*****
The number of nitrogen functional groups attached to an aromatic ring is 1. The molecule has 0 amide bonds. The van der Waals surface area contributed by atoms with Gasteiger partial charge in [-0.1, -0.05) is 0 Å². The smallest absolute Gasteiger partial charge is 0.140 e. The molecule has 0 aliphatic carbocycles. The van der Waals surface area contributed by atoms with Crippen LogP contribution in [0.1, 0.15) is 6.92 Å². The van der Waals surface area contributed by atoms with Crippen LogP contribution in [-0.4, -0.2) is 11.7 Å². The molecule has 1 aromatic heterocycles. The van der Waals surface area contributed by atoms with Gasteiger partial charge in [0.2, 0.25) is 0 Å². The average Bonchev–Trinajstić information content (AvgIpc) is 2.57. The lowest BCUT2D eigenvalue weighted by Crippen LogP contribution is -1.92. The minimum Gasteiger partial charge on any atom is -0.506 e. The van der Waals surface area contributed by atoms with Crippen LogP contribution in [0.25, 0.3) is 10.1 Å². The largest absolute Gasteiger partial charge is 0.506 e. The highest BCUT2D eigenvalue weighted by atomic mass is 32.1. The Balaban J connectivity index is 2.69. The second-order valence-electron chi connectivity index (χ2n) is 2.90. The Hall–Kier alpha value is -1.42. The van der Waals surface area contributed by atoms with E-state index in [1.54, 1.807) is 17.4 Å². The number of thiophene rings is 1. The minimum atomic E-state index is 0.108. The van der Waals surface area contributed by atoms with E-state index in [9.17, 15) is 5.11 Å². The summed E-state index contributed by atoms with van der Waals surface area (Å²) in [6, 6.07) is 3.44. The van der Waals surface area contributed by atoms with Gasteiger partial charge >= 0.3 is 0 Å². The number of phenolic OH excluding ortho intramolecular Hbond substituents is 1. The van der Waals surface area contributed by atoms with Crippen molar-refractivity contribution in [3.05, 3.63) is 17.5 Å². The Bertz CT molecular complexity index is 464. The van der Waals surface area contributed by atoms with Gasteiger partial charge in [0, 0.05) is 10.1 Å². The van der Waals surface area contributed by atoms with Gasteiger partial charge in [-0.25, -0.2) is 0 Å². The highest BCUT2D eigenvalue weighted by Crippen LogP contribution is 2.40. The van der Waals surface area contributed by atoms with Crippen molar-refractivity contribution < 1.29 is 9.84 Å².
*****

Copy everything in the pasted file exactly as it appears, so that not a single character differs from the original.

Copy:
The number of nitrogen functional groups attached to an aromatic ring is 1. The molecule has 0 amide bonds. The van der Waals surface area contributed by atoms with Gasteiger partial charge in [-0.1, -0.05) is 0 Å². The smallest absolute Gasteiger partial charge is 0.140 e. The molecule has 0 aliphatic carbocycles. The van der Waals surface area contributed by atoms with Crippen LogP contribution in [0.1, 0.15) is 6.92 Å². The van der Waals surface area contributed by atoms with Crippen LogP contribution in [-0.4, -0.2) is 11.7 Å². The molecule has 1 aromatic heterocycles. The van der Waals surface area contributed by atoms with Gasteiger partial charge in [0.2, 0.25) is 0 Å². The average Bonchev–Trinajstić information content (AvgIpc) is 2.57. The lowest BCUT2D eigenvalue weighted by Crippen LogP contribution is -1.92. The minimum Gasteiger partial charge on any atom is -0.506 e. The van der Waals surface area contributed by atoms with Crippen LogP contribution in [0.25, 0.3) is 10.1 Å². The largest absolute Gasteiger partial charge is 0.506 e. The highest BCUT2D eigenvalue weighted by atomic mass is 32.1. The Balaban J connectivity index is 2.69. The second-order valence-electron chi connectivity index (χ2n) is 2.90. The Hall–Kier alpha value is -1.42. The van der Waals surface area contributed by atoms with E-state index in [1.54, 1.807) is 17.4 Å². The number of thiophene rings is 1. The minimum atomic E-state index is 0.108. The van der Waals surface area contributed by atoms with E-state index in [9.17, 15) is 5.11 Å². The summed E-state index contributed by atoms with van der Waals surface area (Å²) in [6, 6.07) is 3.44. The van der Waals surface area contributed by atoms with Gasteiger partial charge >= 0.3 is 0 Å². The number of phenolic OH excluding ortho intramolecular Hbond substituents is 1. The van der Waals surface area contributed by atoms with Crippen molar-refractivity contribution in [3.05, 3.63) is 17.5 Å². The Bertz CT molecular complexity index is 464. The van der Waals surface area contributed by atoms with Gasteiger partial charge in [0, 0.05) is 10.1 Å². The van der Waals surface area contributed by atoms with Gasteiger partial charge in [-0.25, -0.2) is 0 Å². The highest BCUT2D eigenvalue weighted by Crippen LogP contribution is 2.40. The van der Waals surface area contributed by atoms with Crippen molar-refractivity contribution < 1.29 is 9.84 Å².